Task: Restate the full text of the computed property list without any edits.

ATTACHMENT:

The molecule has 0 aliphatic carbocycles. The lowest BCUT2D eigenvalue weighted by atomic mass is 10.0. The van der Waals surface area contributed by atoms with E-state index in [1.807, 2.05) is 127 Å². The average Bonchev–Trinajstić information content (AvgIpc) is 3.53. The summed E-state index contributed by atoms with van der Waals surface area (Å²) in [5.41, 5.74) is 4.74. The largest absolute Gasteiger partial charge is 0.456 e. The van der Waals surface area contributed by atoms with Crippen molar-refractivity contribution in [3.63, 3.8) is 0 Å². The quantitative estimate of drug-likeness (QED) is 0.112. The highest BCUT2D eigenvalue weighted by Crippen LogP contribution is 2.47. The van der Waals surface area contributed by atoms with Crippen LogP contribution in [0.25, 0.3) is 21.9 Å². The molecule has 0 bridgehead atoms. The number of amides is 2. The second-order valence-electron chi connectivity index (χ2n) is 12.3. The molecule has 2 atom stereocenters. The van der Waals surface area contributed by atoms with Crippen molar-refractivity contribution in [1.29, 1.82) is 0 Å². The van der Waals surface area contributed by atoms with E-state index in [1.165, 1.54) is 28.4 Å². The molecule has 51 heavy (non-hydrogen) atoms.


The molecule has 0 aliphatic carbocycles. The lowest BCUT2D eigenvalue weighted by atomic mass is 10.0. The van der Waals surface area contributed by atoms with E-state index in [1.807, 2.05) is 127 Å². The average Bonchev–Trinajstić information content (AvgIpc) is 3.53. The summed E-state index contributed by atoms with van der Waals surface area (Å²) in [5.41, 5.74) is 4.74. The largest absolute Gasteiger partial charge is 0.456 e. The van der Waals surface area contributed by atoms with Crippen molar-refractivity contribution in [3.63, 3.8) is 0 Å². The quantitative estimate of drug-likeness (QED) is 0.112. The highest BCUT2D eigenvalue weighted by Crippen LogP contribution is 2.47. The van der Waals surface area contributed by atoms with Crippen LogP contribution in [0.25, 0.3) is 21.9 Å². The molecule has 0 bridgehead atoms. The number of amides is 2. The second-order valence-electron chi connectivity index (χ2n) is 12.3. The molecule has 2 atom stereocenters. The van der Waals surface area contributed by atoms with Crippen molar-refractivity contribution in [1.29, 1.82) is 0 Å². The van der Waals surface area contributed by atoms with E-state index in [1.165, 1.54) is 28.4 Å². The molecule has 51 heavy (non-hydrogen) atoms.